Culture Trip stands with
Black Lives Matter
Founded in 1797, Asheville has plenty of historic buildings to explore that bear witness to the history of this centuries-old city. Discover the Basilica of St. Lawrence (1905); the Thomas Wolfe Memorial, a historic site and museum from 1883; the Smith-McDowell House, the city’s oldest surviving mansion (1845); or the Carl Sandburg Home National Historic Site, the home of America’s famous poet and writer. Don’t miss the city’s most famous building, the Biltmore Estate – a Châteauesque-style mansion built 1889-1895 on an 8,000-acre estate; it is the largest home in the US with over 178,000 square feet of space and is a prime example of Gilded Age architecture. For those who want to learn more about the city’s historic past, walk the Urban Trail downtown.
Surrounded by beautiful mountains and trees, Asheville is the naturalist’s playground. Head to the Botanical Gardens, the North Carolina Arboretum, or the Western North Carolina Nature Center for a look at the city’s most beautiful plants and wildlife; hike along the Appalachian Trail or to the top of Mt. Mitchell, one of the area’s most famous peaks at 6,000 feet high; drive the Blue Ridge Parkway, America’s ‘favorite drive,’ for 469 miles of scenic views; visit Chimney Rock State Park; or camp in Pisgah National Forest. Other outdoor activities include cycling, bird-watching, golfing, fishing, zip lining, white water rafting, tubing, boating, stand-up paddle boarding, and waterfall-chasing. For those here during the fall, don’t miss the changing colors, a vibrant backdrop to the city.
Considered one of the best music cities in the US, Asheville is bursting with venues for live music: check out the iconic Grey Eagle, The Orange Peel, and The Thomas Wolfe Auditorium (now called the US Cellular Center), the oldest venue in the city; or check the website for a list of the city’s yearly festivals and events.
The River Arts District, an old warehouse neighborhood-turned-art studio district, is a must-visit for art enthusiasts. There’s also The Folk Art Center, Asheville Art Museum, or Grovewood Gallery and Diana Wortham Theatre, The Fine Arts Theatre, or The Altamont Theatre for performance art.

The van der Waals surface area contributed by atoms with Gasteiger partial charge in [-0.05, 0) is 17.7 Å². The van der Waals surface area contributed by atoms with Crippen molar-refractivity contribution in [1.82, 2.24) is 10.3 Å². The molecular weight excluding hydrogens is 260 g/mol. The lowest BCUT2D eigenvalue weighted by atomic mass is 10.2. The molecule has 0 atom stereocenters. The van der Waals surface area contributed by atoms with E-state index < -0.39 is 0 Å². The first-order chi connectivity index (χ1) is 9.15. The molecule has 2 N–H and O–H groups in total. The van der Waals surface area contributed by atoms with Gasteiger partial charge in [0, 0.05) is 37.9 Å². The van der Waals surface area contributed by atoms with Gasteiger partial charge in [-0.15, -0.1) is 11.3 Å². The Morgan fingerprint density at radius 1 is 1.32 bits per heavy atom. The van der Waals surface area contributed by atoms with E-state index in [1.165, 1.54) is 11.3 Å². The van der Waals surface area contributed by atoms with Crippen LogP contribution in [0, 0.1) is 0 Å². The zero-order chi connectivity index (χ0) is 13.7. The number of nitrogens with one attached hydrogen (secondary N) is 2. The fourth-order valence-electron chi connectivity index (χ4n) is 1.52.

From luxury hotels to quaint inns, Asheville is filled with lodging for any taste. For less pricey stays, check out the Homewood Suites, the Holiday Inn, or the Hampton Inn; for middle-of-the-range prices, head to The Esmeralda Inn or Princess Anne Hotel; for a bit more, stay at the Renaissance Asheville Hotel, the Grand Bohemian Hotel, or The Residences at Biltmore. If you’re looking to spoil yourself, head to the Inn on Biltmore Estate, the Village Hotel on Biltmore Estate, or The Grove Inn Resort & Spa.
For a more authentic experience, a bed & breakfast is always recommended, like the 1889 WhiteGate Inn and Cottage, the 1899 Wright Inn and Carriage House, and the 1898 Waverly Inn; or opt for a cabin at Yonder Luxury Mountain Rentals or Asheville Cabins. There are also many campgrounds and RV parks located throughout the area with great amenities.
Asheville is known to have some of the best local and organic produce in the state, and the restaurants are no different – farm-to-table eateries line the streets of downtown, which makes picking a restaurant a real venture. Fan favorites include Cúrate for Spanish tapas, 12 Bones Smokehouse for BBQ fit for a king, Rhubarb for upscale, farm fresh cuisine, Chai Pani for authentic Indian street food, All Souls Pizza for wood-fired pizza, Nightbell for local Appalachian fare, or Local Provisions for Southern cuisine. For morning eats, there’s Hole, Biscuit Heads, Homegrown, brunch at Sovereign Remedies, OWL Bakery, and Trade and Lore Coffee.
As for libations, Asheville is reaping with craft breweries – must-visits include Fonta Flora Brewery, The Funkatorium, Burial Beer Co., Green Man Brewery, and Wedge Brewing Co. There’s also SkyBar for sweeping views of the city, and Lex 18 for a supper club-style feel. If you’re the ‘tour type,’ take a food tour, wine tour, foraging tour, Brews Cruise, or a pub cycle-crawl; for the food-focused visitors, be sure to check out local creameries along the WNC Cheese Trail and farm fresh produce at local farms and Asheville farmers markets. If this isn’t enough to keep you busy, shop at the many indie shops and boutiques, or get pampered at one of the many day spas.